The second major issue right now is a confusing inventory system. There is not much guidance on how to equip gear or use items within your inventory. The organization of inventory categories is amazing, but I have struggled with how best to use passive tools like lock picks – even though I did it once before!

The third major issue that I had was with content gating. EONIA handles this in a gentle way: as you begin to go in a direction you aren’t supposed to at the moment, Albius says: “There will be time to explore later…” My issue isn’t with this particular part of gating content, but with Albius’ capacity for observation. Here is what I mean: after you receive your looking glass and scribing tools, you are instructed to go out and sketch some creatures so that you can compare them in the bestiary and learn more about the denizens of the land. No problem. Here is the catch: at this point, you can only sketch the creatures that have entries within the bestiaries you have access to at this point. If the game’s core emphasis is on observation and exploration, it would be advantageous to allow the player to take down basic information to me confirmed later. In its current state, this content gating causes the gameplay to suffer as you progress and need to identify specific creatures which have not yet been identified.

These observations could be potentially game breaking if left unchecked, but are also the observations of an alpha build of EONIA. It is also worth noting that EONIA is being developed by Geometric Bytes as a solo endeavor which seems to have been in the works for around 2 years. To have a product in this form and of this scale is nothing short of impressive. Yes, it’s imperfect, but I will leave you with a story and slice of history:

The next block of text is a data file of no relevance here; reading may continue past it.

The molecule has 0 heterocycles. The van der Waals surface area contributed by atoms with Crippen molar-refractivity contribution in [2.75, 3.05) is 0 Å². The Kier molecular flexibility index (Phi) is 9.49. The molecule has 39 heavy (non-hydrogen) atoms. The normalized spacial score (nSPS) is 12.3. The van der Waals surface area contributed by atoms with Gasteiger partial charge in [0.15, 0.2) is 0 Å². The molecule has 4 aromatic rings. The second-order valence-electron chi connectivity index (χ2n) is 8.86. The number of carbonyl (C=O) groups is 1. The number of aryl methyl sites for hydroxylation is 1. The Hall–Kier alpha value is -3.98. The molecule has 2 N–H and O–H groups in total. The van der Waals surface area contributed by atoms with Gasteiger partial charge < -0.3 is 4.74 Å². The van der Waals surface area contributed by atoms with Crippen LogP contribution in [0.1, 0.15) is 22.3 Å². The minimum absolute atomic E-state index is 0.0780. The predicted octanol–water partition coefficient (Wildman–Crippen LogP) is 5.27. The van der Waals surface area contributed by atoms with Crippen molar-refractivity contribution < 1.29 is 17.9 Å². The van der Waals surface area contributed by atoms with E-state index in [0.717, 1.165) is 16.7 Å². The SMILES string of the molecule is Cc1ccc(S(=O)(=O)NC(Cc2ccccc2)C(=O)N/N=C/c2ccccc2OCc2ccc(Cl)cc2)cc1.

I had a mentor who had a obsession with ancient Jewish wedding traditions. At the time, I would roll my eyes when he would bring it up, but now I see why he got so excited about the festivities. I won’t go into all of the details, but there is one in particular that I think is relevant to any conversation surrounding games in their alpha-, beta-, or early access states.

Part of the aforementioned practice went a little something like this:

After a young man would get engaged, he and his father would start work on the betrothed’s house together. Often, the eager young bridegroom would try to rush the process, while his father encouraged a patience and attention to detail for the sake of his bride-to-be. This was a lesson on the loving endurance of marriage, the attention to care and commitment that it deserved.

In this situation, the developer is like the excited bridegroom, longing to share their passion project with us. Its functional and rough, but it has potential to be more than its present state. I want to see EONIA succeed because there aren’t a lot of games any more that put such a high priority on simple exploration and discovery like it does.

So, in this case, I will take on the role of the loving father and say: patience, son. Let’s not rush this… it can be better. You can do this. Why? Because she deserves your best.

Note: Our copy was reviewed on Steam with a code provided by PR.

Written by
Born in the heyday of mullets and the El Camino to a tech-foward family, Damien (a.k.a. Dame, PastorDame) quickly embraced the reality that “normal” is just a setting on a dryer. Damien is a pastor by trade and loves talking with anyone who is interested about life, God, and video games (in no particular order) - so, much so, that he and fellow MMORPG/GameSpace writer Matt Keith (Nexfury) create a podcast dedicated to that conversation. At the end of the day, Damien is a guy who loves his wife, his Mini Schnoodle, and crafting gourmet bowls of Mac N’ Cheese.